Story by Manos Angelakis
Bottle and label photos courtesy of the producers
Coravin Model 2
I recently acquired an item that will become an indispensable tool.
The Coravin Model 2 is a device that will allow me to sample wines, especially red wines, without having to open a bottle. That means that I can check a wine repeatedly, as it is aging.
I happen to like well aged red wines. There are a few red wines that are better when young; but in general, if a wine is allowed to age in a cool, dark cellar it becomes better overall, as the flavors gets better integrated and the tannins subside.
Up to now, I would have to acquire a number of bottles; sometimes an entire case of a wine I want to age. When you don’t have large cellar space -- I live in a condo apartment -- you end up with too many boxes and bottles and too little space to store them.
The way the Coravin works is that you insert a long needle through the cork, you inject a neutral gas in the bottle, and you get a small amount of wine, about 1/3 to 1/2 glass. When the needle is withdrawn the cork closes behind it; the inert gas prevents oxidation as no air is allowed to enter the bottle, and you can re-taste the wine if you wish at a later date. You can taste what’s in a bottle numerous times without having to finish the bottle once you open it. This way, good wine does not go to waste (but my wife will probably be upset because we use a lot of the wines I taste in our kitchen).
I used the Coravin to sample a number of wines that were sent to me from both famous producers, like Chateau Montelena Estate in California and Donnafugata in Sicily, and not-as-well-known producers like Ravage also from California and Bodegas Emilio Moro from Sanchomartin and Valderramiro in Spain.
The Coravin can also be used in screw-capped wines as you can get plastic screw-caps with a membrane that can be punctured by the needle. The original metal screw-cap gets removed and the plastic, membrane-topped-cap gets installed. It will only keep wines from oxidizing for 3 months and that is enough time to allow a screw-capped bottle to be drunk slowly. Anyway, screw-capped bottles are supposed to be consumed within a year or less from bottling, because the modern screw-cap is only used for wines that have short lives. That’s why mostly whites and rosés are screw-capped. Red wines that need aging are still capped with cork because cork allows for micro-oxidation that smooths the wine and tames the tannins.
The 2013 Montelena Estate Cabernet Sauvignon is a remarkable Napa Valley wine. Of course, Chateau Montelena is well known to the public for their Chardonnay, one of the two California wines that surpassed French grand cru bottles in the 1976 Judgment of Paris -- a blind tasting by numerous French wine writers and critics, where an English wine importer pitted Grand Cru wines from Bordeaux chateaus against wines from American wineries, and 2 American wines -- a Cabernet Sauvignon from Stag’s Leap and a Chardonnay from Chateau Montelena -- were deemed better and garnered more overall points than the equivalent Grand Crus!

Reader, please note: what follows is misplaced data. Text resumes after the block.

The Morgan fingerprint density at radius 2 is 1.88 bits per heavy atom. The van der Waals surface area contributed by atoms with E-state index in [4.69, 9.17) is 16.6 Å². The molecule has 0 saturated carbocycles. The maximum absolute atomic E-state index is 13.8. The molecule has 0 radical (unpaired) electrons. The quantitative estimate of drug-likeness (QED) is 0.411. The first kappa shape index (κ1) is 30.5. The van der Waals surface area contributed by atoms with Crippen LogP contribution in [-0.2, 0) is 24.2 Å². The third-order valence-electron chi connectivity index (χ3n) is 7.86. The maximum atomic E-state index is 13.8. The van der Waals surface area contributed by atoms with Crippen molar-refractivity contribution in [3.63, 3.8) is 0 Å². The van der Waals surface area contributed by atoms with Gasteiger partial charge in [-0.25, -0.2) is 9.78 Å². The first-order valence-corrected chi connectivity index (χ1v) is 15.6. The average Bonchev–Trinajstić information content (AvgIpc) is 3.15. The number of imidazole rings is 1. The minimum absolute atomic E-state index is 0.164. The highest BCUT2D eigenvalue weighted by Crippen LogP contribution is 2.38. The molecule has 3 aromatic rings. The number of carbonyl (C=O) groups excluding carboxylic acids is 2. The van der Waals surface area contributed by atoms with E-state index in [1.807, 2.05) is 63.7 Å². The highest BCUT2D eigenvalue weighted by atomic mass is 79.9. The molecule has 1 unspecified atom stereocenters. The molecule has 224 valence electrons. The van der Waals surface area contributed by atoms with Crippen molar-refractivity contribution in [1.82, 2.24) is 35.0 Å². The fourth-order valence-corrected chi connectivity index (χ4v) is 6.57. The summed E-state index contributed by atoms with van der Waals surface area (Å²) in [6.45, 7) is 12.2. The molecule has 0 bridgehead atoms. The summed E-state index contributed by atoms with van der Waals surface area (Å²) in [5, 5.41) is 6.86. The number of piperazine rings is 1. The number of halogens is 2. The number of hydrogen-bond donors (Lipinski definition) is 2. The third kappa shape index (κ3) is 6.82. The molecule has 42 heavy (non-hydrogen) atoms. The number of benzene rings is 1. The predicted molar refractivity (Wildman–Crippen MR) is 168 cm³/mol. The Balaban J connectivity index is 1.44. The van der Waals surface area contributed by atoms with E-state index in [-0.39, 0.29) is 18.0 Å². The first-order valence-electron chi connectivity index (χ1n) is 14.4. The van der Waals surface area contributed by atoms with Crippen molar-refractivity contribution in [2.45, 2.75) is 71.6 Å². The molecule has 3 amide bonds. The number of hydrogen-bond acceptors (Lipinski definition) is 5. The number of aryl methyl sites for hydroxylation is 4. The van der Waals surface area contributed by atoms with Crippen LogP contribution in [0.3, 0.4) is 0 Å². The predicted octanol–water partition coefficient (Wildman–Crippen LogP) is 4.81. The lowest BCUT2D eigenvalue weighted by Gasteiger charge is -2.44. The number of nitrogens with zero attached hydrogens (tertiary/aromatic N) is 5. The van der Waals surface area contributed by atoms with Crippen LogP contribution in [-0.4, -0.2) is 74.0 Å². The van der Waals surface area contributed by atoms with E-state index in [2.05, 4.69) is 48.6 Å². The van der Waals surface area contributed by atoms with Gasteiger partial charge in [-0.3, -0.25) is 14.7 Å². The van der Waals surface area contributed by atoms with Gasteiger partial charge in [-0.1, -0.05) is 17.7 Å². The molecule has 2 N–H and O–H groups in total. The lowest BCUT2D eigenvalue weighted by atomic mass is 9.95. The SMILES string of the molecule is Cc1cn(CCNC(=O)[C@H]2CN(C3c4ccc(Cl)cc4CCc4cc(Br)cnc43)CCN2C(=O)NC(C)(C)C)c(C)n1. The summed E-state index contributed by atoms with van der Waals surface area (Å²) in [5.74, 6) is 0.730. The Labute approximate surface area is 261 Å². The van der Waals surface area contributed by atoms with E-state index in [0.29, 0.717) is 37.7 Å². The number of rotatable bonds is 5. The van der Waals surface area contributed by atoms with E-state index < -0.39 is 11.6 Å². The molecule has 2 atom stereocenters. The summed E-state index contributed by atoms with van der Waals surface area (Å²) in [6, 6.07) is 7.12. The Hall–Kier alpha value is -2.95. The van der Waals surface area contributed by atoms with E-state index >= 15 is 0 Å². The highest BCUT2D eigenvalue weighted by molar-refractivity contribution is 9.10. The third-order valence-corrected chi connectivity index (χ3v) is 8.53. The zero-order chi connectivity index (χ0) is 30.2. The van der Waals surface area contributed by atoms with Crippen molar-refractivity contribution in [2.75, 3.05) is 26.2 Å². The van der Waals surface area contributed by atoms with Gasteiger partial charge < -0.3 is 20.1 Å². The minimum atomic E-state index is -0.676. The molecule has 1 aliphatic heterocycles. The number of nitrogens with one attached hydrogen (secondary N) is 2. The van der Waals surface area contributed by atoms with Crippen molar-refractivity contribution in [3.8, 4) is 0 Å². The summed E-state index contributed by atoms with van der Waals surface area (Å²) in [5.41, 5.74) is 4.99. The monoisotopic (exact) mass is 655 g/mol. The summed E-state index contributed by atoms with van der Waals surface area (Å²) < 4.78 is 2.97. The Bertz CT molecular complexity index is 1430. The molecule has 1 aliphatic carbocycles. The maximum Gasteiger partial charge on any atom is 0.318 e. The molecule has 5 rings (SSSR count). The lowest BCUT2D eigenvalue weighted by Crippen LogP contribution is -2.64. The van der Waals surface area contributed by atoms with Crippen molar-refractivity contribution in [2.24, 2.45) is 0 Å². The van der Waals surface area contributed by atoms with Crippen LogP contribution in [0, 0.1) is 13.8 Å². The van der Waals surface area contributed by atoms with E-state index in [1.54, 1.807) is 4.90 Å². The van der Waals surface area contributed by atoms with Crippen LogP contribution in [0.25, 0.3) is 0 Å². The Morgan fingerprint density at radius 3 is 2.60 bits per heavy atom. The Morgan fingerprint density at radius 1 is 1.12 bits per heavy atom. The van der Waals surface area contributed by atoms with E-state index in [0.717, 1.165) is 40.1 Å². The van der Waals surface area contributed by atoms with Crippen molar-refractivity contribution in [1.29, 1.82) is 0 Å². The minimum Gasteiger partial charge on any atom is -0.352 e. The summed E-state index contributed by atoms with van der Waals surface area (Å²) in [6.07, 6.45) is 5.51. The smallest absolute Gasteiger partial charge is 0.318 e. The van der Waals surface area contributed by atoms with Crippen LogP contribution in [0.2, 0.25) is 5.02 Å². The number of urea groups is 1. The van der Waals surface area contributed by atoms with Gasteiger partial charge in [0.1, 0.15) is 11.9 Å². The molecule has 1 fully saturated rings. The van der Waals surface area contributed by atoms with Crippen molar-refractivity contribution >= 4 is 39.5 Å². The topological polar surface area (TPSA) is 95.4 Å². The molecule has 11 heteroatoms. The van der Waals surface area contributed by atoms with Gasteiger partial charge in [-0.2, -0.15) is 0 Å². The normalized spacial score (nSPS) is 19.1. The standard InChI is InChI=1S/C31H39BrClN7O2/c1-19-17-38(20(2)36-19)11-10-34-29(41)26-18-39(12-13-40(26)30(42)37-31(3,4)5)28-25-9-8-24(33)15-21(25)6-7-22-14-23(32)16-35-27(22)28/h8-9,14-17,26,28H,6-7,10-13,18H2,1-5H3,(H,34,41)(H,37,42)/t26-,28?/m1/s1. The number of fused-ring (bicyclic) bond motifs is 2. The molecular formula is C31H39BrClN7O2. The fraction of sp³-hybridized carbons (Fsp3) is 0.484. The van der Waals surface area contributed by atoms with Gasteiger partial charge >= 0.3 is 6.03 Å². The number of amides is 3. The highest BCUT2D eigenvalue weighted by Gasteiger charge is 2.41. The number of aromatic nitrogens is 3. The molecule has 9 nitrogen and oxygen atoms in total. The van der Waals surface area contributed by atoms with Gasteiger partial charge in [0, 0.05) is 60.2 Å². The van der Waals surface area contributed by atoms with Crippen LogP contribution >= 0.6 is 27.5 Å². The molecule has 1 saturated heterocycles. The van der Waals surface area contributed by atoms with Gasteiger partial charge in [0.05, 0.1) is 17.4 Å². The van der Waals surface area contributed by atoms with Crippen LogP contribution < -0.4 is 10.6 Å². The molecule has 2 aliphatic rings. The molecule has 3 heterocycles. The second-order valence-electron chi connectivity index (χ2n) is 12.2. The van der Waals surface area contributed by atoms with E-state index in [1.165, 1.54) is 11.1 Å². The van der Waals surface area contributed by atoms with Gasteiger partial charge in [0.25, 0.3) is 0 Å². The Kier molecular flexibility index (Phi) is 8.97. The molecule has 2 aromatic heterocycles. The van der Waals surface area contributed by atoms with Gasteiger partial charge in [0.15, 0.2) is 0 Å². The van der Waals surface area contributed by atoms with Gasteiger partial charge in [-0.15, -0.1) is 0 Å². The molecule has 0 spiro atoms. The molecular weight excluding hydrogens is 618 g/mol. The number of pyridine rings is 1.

The Montelena “Cabernet Sauvignon” is actually a blend of 97% Cabernet Sauvignon, 1.5% Cabernet Franc and 1.5% Petit Verdot; clean and fresh with a long finish featuring rounded tannins and dominant fruit. I would rate it at 95/100 points. The mid-palate offers a considerable predominance of black fruit, strawberries, cedar and espresso coffee. Very drinkable indeed and will only improve with time.
2015 Ravage, is a blend of 76% Cabernet Sauvignon, 10% Merlot, 10% Zinfandel, 3% Syrah and 1% other reds. It is a pleasant wine, though not as clean or as long as the Montelena Cabernet. Dark berries predominate on the palate with hints of vanilla, cigar-box and mocha. It is well structured, with rather soft tannins. Has a little less alcohol (13.5%) than the Montelena (14.1%).
Donnafugata is one of the best Sicilian wine producers. In the US it is better known for whites, but some of the reds they produce are also very well received. Sherazade, is made from the Sicilian varietal Nero d’Avola. It is vinified in stainless steel and sees no oak, therefore is a bit lighter and fresher, more aromatic and fruity compared to the other reds. Dazzling clean acidity elevates this wine to levels usually only reserved for French or Chilean Merlot and Cabernet Sauvignon blends. Fresh black cherry fruit and fragrant spice aromas guide the palate into hints of dark chocolate, with lush cherry and blackberry flavors. It is also considerably inexpensive, selling in the US for under $20, depending on the region.
To your health!
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